Posts Tagged ‘cream’

Unrecipe of the Week: Coconut Ice Cream

June 10, 2015

 

This sweet treat is rich and creamy, with the flavor of coconut. It has very few ingredients, and pairs well with all kinds of fruit. Unlike many icecreams, this does not use eggs and doesn’t require any cooking. It doesn’t get much easier than that!

We served our coconut ice cream with strawberries and mini biscuits for a riff on the traditional strawberry shortcake. It was such a hit that we are sure this one will be in heavy rotation all summer long!

This unrecipe calls for cream of coconut. Don’t mistake this for canned coconut milk. Cream of coconut is thick and syrupy, and very sweet. It is found in the international foods area of most supermarkets, and is what gives this it’s flavor and sweetness.

Coconut Ice Cream:

Mix together 1 cup of milk, 1 1/2 cups of heavy cream and a 15 oz. can of cream of coconut.  Mix well in a blender or food processor until it is combined and smooth in texture. Pour into your icecream maker and freeze according to manufacturer’s instructions. Tranfer the icecream into a container and freeze until ready to eat.

You can add fresh shredded coconut, or mini chocolate chips or diced pineapple to customize the recipe at the end of the freezing / churning process.

We use a special attachement for our Kitchen Aid stand mixer, which must be frozen in advance, so be sure you have placed it in the freezer the day before, if you are using that type.

If you don’t have an icecream maker, or suitable attachment,go ahead and give this a try. Make sure it is mixed really well. Place the mixure into a pan (we think a loaf pan is the perfect size) and freeze for about 30-45 minutes until the edges are starting to freeze. Remove it from the freezer and stir it vigorously to break up any ice crystals. Return it to the freezer and repeat this every 30 minutes or so until the ice cream is fully frozen and creamy, and enjoy!

Photo:  Glasshouse Images

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Unrecipe of the Week: Cappuccino Ice Pops

May 28, 2015

As the weather gets warmer, and the days get longer, its time to rethink your afternoon coffee run. Instead of heading out for an over priced, sugary calorie bomb in a cup, why not make these easy “cappuccino” pops at home?  We love the old school look of these ice-pops, made from coffee, cream and sugar, with just a touch of cinnamon. The recipe can be customized to suit your taste. A little sweeter? More cream? Dairy free? No problem. We even made ours decaf!

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Cappuccino Ice Pops:

Brew 3 or 4 cups of strong coffee, and cool to room temperature. (If you make a little extra in the morning, it will be cool when you get home in the evening.)

Using the ice pop molds of your choice, or paper cups if you don’t have a mold, freeze about 1/2″ of cream until it is solid. You can substitute the milk of your choice; coconut, almond or soy would work just fine. We don’t recommend using skim milk , as it might be a bit watery and lack substance once its frozen.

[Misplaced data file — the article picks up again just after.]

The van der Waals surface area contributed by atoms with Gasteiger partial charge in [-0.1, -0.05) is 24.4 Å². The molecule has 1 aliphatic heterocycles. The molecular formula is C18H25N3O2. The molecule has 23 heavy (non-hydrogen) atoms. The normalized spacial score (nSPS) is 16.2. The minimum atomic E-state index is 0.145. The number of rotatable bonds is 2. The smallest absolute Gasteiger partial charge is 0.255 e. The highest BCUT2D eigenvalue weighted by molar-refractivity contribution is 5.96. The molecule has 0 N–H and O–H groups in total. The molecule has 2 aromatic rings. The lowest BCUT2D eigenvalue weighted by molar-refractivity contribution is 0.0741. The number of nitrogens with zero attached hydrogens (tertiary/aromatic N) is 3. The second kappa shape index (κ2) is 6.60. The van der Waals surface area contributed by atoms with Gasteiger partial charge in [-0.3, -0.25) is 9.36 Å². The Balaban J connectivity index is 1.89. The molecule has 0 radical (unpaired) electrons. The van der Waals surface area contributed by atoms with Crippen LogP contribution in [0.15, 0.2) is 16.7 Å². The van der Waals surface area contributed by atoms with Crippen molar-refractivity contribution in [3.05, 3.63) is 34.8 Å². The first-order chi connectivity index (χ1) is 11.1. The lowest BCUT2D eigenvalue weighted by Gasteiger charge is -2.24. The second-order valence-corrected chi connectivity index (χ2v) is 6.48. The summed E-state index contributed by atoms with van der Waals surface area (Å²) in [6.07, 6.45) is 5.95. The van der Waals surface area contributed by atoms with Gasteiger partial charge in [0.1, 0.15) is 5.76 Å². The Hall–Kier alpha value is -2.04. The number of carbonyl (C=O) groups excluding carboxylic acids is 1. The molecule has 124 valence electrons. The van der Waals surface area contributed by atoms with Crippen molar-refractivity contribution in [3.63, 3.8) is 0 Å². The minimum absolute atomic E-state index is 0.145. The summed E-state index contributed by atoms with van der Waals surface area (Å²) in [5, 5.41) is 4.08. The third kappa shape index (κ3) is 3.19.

Once the coffee is cool, add cream (or the milk of your choice) to taste, about 1/2 to 2/3 cup of sugar to taste, and a little cinnamon. Mix well and pour into the molds or paper cups. If your mold has sticks and a cover, insert them now. If not, let the coffee start to freeze up a little before inserting the sticks. We covered our mold with foil, and popped the sticks through so that they would stand upright while freezing. Leave them in the freezer until they are fully frozen, remove from the molds and enjoy!

Tips: Dip the mold in warm water to loosen the pop so it slides out easily.

Once frozen, the sweetness in the coffee subsides a bit. Use a little more sugar than you normally would, to get the correct sweetness in the ice pop.

You can make the coffee and refrigerate it until you are ready to freeze it. The colder the coffee when you start, the less ice crystals your pops will have.

Photo: Spencer Jones for Glasshouse Images

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Kitchen Tips Tuesday: Buttermilk

March 10, 2015

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What do you do if a recipe calls for buttermilk, and you don’t have any?
Do you frantically dash to the store and get some? Calm down. There is no need to make the trek to the store if you have the ingredients to make your own.

Buttermilk adds an acidity to batters and reacts with the baking soda or powder to create airy, fluffy and tender baked goods.

To make a good substitute, add a tablespoon of plain white vinegar or lemon juice to a scant cup of milk and let it sitat room temperature

for 5 to 10 minutes. The lemon or vinegar will begin to curdle the milk, and it will thicken slightly. If you use a heavier dairy product, like half and half or cream, the end result will be thicker than if you use regular milk.

Another option is to thin out plain yogurt or sour cream with one part water to three parts dairy. For instance, 3/4 cup of yogurt, thinned with one quarter cup of water. Stir until it reaches a more liquid consistency, and use in place of buttermilk in recipes.

photo: Glasshouse Images

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